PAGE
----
Cohn’s first job was selling window frames and aluminum in Cleveland, Ohio, a job he took right out of college basically just because he couldn’t find anything else, according to Business Insider. Cohn had struggled in school because he has dyslexia and was told that he would not amount to anything.

He eventually moved from Ohio to New York City to become an options dealer on the New York Mercantile Exchange. The story of how he got this job is actually pretty incredible: he didn’t even know what an option was, but he wanted to work on Wall Street so badly that he waited outside an executive’s office, took a cab with him, and spent the entire cab ride pitching himself and trying to get a job. Surprisingly, it worked.

“I lied to him all the way to the airport,” Cohn said. “When he said, ‘Do you know what an option is?’ I said, ‘Of course I do, I know everything, I can do anything for you.’ Basically by the time we got out of the taxi, I had his number. He said, ‘Call me Monday.’ I called him Monday, flew back to New York Tuesday or Wednesday, had an interview, and started working the next Monday.”


4. He Has Been Described as Very Aggressive

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Gary Cohn speaks during a panel on Capitol Hill on September 12, 2008. (Getty)

A profile of Gary Cohn in Bloomberg describes him as extremely abrasive, saying that this is both his biggest crutch as well as what got him to where he is today.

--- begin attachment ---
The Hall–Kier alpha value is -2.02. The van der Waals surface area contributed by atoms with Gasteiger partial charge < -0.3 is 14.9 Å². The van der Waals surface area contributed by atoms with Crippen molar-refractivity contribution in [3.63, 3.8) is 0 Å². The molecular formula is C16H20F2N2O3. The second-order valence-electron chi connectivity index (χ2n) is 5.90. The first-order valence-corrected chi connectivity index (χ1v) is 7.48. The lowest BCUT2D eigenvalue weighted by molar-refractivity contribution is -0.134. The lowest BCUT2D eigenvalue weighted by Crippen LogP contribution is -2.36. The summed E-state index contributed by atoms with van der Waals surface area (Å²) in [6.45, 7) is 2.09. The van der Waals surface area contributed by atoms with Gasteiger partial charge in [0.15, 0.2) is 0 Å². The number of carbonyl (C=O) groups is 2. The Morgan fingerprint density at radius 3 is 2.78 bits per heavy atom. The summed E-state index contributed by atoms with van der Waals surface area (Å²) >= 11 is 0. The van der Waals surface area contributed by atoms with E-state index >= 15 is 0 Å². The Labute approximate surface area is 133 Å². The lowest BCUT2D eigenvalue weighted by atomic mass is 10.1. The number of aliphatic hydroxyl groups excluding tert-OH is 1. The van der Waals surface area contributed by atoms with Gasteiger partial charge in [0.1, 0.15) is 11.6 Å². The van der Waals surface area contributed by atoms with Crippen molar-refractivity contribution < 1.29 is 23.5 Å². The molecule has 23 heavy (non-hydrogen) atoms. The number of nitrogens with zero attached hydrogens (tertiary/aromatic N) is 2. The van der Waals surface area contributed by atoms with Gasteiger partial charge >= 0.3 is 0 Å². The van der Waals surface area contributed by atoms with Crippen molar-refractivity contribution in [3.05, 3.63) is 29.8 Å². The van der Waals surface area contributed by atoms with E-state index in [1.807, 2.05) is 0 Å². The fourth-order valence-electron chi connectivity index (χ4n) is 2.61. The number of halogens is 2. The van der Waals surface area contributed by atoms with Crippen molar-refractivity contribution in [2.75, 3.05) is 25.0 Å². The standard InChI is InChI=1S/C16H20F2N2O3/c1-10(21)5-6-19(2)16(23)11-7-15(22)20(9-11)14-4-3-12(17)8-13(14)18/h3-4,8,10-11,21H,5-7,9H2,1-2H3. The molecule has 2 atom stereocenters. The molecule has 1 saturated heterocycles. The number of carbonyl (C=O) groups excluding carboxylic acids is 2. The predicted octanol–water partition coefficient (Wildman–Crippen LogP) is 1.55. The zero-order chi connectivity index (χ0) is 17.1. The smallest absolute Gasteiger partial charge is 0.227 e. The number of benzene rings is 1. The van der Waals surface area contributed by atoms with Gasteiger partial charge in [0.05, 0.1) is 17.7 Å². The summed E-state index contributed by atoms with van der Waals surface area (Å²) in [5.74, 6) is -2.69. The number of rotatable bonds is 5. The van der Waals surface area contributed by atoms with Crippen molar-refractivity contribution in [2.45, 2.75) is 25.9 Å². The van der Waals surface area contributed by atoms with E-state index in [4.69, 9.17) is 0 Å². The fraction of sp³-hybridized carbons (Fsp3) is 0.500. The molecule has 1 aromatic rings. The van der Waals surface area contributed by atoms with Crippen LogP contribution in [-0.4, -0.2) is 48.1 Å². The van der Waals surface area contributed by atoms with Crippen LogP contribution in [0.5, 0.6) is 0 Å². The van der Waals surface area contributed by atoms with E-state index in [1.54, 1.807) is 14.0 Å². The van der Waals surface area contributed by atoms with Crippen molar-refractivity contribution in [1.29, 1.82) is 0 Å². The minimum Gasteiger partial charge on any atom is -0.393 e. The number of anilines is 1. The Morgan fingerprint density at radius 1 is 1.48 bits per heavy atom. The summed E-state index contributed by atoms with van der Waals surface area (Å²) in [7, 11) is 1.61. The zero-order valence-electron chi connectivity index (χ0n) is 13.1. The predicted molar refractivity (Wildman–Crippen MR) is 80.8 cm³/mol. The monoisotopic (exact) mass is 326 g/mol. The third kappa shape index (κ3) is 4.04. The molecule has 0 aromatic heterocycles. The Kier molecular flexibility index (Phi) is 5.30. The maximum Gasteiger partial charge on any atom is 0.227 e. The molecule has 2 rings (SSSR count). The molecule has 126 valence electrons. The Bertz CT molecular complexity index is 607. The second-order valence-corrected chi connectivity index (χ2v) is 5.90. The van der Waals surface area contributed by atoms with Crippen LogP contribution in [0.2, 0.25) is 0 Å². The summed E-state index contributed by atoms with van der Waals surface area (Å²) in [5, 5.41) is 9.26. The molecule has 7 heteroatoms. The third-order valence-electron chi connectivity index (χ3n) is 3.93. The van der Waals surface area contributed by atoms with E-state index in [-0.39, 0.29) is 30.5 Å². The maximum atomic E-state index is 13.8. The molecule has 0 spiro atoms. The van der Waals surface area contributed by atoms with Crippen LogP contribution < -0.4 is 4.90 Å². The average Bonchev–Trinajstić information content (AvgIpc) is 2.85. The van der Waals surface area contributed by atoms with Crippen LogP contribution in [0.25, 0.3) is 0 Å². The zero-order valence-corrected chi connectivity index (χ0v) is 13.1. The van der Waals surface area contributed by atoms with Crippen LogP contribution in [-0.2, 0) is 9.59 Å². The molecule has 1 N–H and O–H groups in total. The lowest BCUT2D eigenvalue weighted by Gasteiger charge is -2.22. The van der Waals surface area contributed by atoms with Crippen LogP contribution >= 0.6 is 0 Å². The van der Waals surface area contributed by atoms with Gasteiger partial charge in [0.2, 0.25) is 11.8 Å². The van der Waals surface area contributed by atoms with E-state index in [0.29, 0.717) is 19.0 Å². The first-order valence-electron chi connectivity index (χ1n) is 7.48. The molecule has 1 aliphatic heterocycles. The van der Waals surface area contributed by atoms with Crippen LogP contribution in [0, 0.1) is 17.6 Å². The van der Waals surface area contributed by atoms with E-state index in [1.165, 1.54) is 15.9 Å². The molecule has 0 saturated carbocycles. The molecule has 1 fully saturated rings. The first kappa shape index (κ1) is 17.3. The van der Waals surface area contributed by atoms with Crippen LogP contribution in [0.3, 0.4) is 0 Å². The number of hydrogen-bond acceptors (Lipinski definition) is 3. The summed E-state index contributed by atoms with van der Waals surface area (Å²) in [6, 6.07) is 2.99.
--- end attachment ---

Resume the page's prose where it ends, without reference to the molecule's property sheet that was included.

Bloomberg reports, “Cohn, 6-foot-3 and 220 pounds, can be intimidating, two former colleagues said. He would sometimes hike up one leg, plant his foot on a trader’s desk, his thigh close to the employee’s face, and ask how markets were doing, they said.”

A former Bear Sterns CEO told Bloomberg that Cohn’s arrogance is a serious problem.

“When you become arrogant, in a trading sense, you begin to think that everybody’s a counterparty, not a customer, not a client,” he said. “And as a counterparty, you’re allowed to rip their face off.”


5. If Appointed, He Would Be the Third Former Goldman Sachs Employee in the Trump Administration

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Steven Mnuchin and Heather Mnuchin speak at City Harvest: An Event Of Practical Magic in April 2014. (Getty)

If Gary Cohn is appointed, this would be the third member of Donald Trump’s cabinet with past ties to Goldman Sachs.

The first is Steve Bannon, Donald Trump’s counselor who worked for Goldman Sachs starting in the early 1990s. Then there’s Trump’s treasury secretary, Steven Mnuchin, who worked at Goldman Sachs for 17 years. This all comes as a surprise considering that Trump repeatedly pledged to “drain the swamp,” and now some of Trump’s own supporters are questioning the nominations.

During the Republican presidential primaries, Donald Trump repeatedly criticized his opponents for being controlled by Goldman Sachs, especially hammering Hillary Clinton for her paid speeches.

“I know the guys at Goldman Sachs. They have total, total control over [Ted Cruz]. Just like they have total control over Hillary Clinton,” Trump said, according to CNBC.

In a tweet which is regaining attention today, Edward Snowden suggested in February 2016 that the choice between Donald Trump and Hillary Clinton was a choice between Trump and Goldman Sachs.